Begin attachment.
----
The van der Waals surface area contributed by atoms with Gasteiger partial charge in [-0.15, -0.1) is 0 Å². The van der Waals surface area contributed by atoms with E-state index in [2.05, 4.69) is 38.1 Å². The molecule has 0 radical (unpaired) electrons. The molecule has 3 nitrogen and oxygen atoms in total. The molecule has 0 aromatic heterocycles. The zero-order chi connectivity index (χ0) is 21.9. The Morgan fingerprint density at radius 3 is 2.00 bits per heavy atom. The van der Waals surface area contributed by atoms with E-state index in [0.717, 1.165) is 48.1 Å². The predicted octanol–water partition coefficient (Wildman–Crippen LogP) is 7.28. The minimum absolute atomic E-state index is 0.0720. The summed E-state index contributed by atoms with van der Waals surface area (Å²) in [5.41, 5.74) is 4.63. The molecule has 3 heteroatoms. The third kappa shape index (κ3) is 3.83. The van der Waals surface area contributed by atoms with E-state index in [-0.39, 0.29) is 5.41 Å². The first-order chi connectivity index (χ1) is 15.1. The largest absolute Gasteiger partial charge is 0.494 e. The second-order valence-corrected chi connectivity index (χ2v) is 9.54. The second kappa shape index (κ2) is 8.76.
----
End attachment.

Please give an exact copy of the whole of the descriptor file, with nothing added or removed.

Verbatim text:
The van der Waals surface area contributed by atoms with Gasteiger partial charge in [-0.15, -0.1) is 0 Å². The van der Waals surface area contributed by atoms with E-state index in [2.05, 4.69) is 38.1 Å². The molecule has 0 radical (unpaired) electrons. The molecule has 3 nitrogen and oxygen atoms in total. The molecule has 0 aromatic heterocycles. The zero-order chi connectivity index (χ0) is 21.9. The Morgan fingerprint density at radius 3 is 2.00 bits per heavy atom. The van der Waals surface area contributed by atoms with E-state index in [0.717, 1.165) is 48.1 Å². The predicted octanol–water partition coefficient (Wildman–Crippen LogP) is 7.28. The minimum absolute atomic E-state index is 0.0720. The summed E-state index contributed by atoms with van der Waals surface area (Å²) in [5.41, 5.74) is 4.63. The molecule has 3 heteroatoms. The third kappa shape index (κ3) is 3.83. The van der Waals surface area contributed by atoms with E-state index in [-0.39, 0.29) is 5.41 Å². The first-order chi connectivity index (χ1) is 15.1. The largest absolute Gasteiger partial charge is 0.494 e. The second-order valence-corrected chi connectivity index (χ2v) is 9.54. The second kappa shape index (κ2) is 8.76.